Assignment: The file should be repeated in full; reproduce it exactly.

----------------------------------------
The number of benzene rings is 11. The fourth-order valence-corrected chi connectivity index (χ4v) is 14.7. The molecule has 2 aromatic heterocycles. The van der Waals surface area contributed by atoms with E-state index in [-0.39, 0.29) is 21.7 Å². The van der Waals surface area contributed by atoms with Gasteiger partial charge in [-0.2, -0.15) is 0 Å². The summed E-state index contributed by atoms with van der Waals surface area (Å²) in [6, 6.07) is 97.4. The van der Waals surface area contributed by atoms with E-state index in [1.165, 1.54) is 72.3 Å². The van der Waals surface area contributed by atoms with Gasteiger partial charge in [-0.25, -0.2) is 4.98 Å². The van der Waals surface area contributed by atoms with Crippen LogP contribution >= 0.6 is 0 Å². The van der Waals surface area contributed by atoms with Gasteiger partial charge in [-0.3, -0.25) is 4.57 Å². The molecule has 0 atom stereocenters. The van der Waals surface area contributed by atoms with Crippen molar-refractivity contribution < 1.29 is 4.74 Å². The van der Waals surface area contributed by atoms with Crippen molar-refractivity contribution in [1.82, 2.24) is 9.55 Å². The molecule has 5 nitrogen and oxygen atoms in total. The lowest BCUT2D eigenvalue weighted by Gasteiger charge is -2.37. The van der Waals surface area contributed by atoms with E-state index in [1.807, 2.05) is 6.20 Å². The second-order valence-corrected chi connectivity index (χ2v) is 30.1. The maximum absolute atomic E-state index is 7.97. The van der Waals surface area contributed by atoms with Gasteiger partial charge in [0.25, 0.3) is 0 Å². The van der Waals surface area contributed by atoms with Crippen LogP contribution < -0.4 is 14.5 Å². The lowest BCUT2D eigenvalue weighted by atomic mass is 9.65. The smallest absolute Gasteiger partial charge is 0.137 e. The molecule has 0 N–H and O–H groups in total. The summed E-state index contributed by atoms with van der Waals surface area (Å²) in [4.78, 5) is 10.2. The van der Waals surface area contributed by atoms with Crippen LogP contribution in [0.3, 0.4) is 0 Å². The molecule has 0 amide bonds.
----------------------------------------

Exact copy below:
The number of benzene rings is 11. The fourth-order valence-corrected chi connectivity index (χ4v) is 14.7. The molecule has 2 aromatic heterocycles. The van der Waals surface area contributed by atoms with E-state index in [-0.39, 0.29) is 21.7 Å². The van der Waals surface area contributed by atoms with Gasteiger partial charge in [-0.2, -0.15) is 0 Å². The summed E-state index contributed by atoms with van der Waals surface area (Å²) in [6, 6.07) is 97.4. The van der Waals surface area contributed by atoms with E-state index in [1.165, 1.54) is 72.3 Å². The van der Waals surface area contributed by atoms with Gasteiger partial charge in [-0.25, -0.2) is 4.98 Å². The van der Waals surface area contributed by atoms with Crippen LogP contribution >= 0.6 is 0 Å². The van der Waals surface area contributed by atoms with Gasteiger partial charge in [-0.3, -0.25) is 4.57 Å². The molecule has 0 atom stereocenters. The van der Waals surface area contributed by atoms with Crippen molar-refractivity contribution < 1.29 is 4.74 Å². The van der Waals surface area contributed by atoms with Crippen molar-refractivity contribution in [1.82, 2.24) is 9.55 Å². The molecule has 5 nitrogen and oxygen atoms in total. The lowest BCUT2D eigenvalue weighted by Gasteiger charge is -2.37. The van der Waals surface area contributed by atoms with E-state index in [1.807, 2.05) is 6.20 Å². The second-order valence-corrected chi connectivity index (χ2v) is 30.1. The maximum absolute atomic E-state index is 7.97. The van der Waals surface area contributed by atoms with Gasteiger partial charge in [0.25, 0.3) is 0 Å². The van der Waals surface area contributed by atoms with Crippen LogP contribution < -0.4 is 14.5 Å². The lowest BCUT2D eigenvalue weighted by atomic mass is 9.65. The smallest absolute Gasteiger partial charge is 0.137 e. The molecule has 0 N–H and O–H groups in total. The summed E-state index contributed by atoms with van der Waals surface area (Å²) in [4.78, 5) is 10.2. The van der Waals surface area contributed by atoms with Crippen LogP contribution in [0.3, 0.4) is 0 Å². The molecule has 0 amide bonds.